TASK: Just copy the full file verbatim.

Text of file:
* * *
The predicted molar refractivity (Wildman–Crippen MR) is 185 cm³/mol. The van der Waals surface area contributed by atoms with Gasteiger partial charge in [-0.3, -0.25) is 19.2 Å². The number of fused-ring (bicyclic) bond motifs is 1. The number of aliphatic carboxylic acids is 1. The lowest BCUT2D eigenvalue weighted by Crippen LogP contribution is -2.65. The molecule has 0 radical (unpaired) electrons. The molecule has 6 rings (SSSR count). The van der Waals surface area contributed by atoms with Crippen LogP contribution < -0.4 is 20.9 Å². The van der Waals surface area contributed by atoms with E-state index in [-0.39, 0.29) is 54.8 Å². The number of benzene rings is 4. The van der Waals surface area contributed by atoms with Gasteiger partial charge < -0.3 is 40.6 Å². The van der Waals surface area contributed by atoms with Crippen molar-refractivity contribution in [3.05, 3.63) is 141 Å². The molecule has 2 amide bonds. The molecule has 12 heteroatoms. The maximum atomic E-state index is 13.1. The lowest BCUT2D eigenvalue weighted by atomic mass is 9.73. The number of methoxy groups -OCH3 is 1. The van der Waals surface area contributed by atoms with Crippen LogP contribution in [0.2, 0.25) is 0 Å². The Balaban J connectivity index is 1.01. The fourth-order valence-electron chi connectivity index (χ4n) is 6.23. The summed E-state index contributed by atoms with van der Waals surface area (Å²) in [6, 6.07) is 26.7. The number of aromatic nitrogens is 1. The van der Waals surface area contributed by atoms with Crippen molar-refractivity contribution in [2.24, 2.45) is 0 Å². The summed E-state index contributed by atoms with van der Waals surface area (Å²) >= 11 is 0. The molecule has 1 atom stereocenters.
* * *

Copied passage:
The predicted molar refractivity (Wildman–Crippen MR) is 185 cm³/mol. The van der Waals surface area contributed by atoms with Gasteiger partial charge in [-0.3, -0.25) is 19.2 Å². The number of fused-ring (bicyclic) bond motifs is 1. The number of aliphatic carboxylic acids is 1. The lowest BCUT2D eigenvalue weighted by Crippen LogP contribution is -2.65. The molecule has 0 radical (unpaired) electrons. The molecule has 6 rings (SSSR count). The van der Waals surface area contributed by atoms with Crippen LogP contribution < -0.4 is 20.9 Å². The van der Waals surface area contributed by atoms with E-state index in [-0.39, 0.29) is 54.8 Å². The number of benzene rings is 4. The van der Waals surface area contributed by atoms with Gasteiger partial charge < -0.3 is 40.6 Å². The van der Waals surface area contributed by atoms with Crippen molar-refractivity contribution in [3.05, 3.63) is 141 Å². The molecule has 2 amide bonds. The molecule has 12 heteroatoms. The maximum atomic E-state index is 13.1. The lowest BCUT2D eigenvalue weighted by atomic mass is 9.73. The number of methoxy groups -OCH3 is 1. The van der Waals surface area contributed by atoms with Crippen LogP contribution in [0.2, 0.25) is 0 Å². The Balaban J connectivity index is 1.01. The fourth-order valence-electron chi connectivity index (χ4n) is 6.23. The summed E-state index contributed by atoms with van der Waals surface area (Å²) in [6, 6.07) is 26.7. The number of aromatic nitrogens is 1. The van der Waals surface area contributed by atoms with Crippen molar-refractivity contribution in [2.24, 2.45) is 0 Å². The summed E-state index contributed by atoms with van der Waals surface area (Å²) >= 11 is 0. The molecule has 1 atom stereocenters.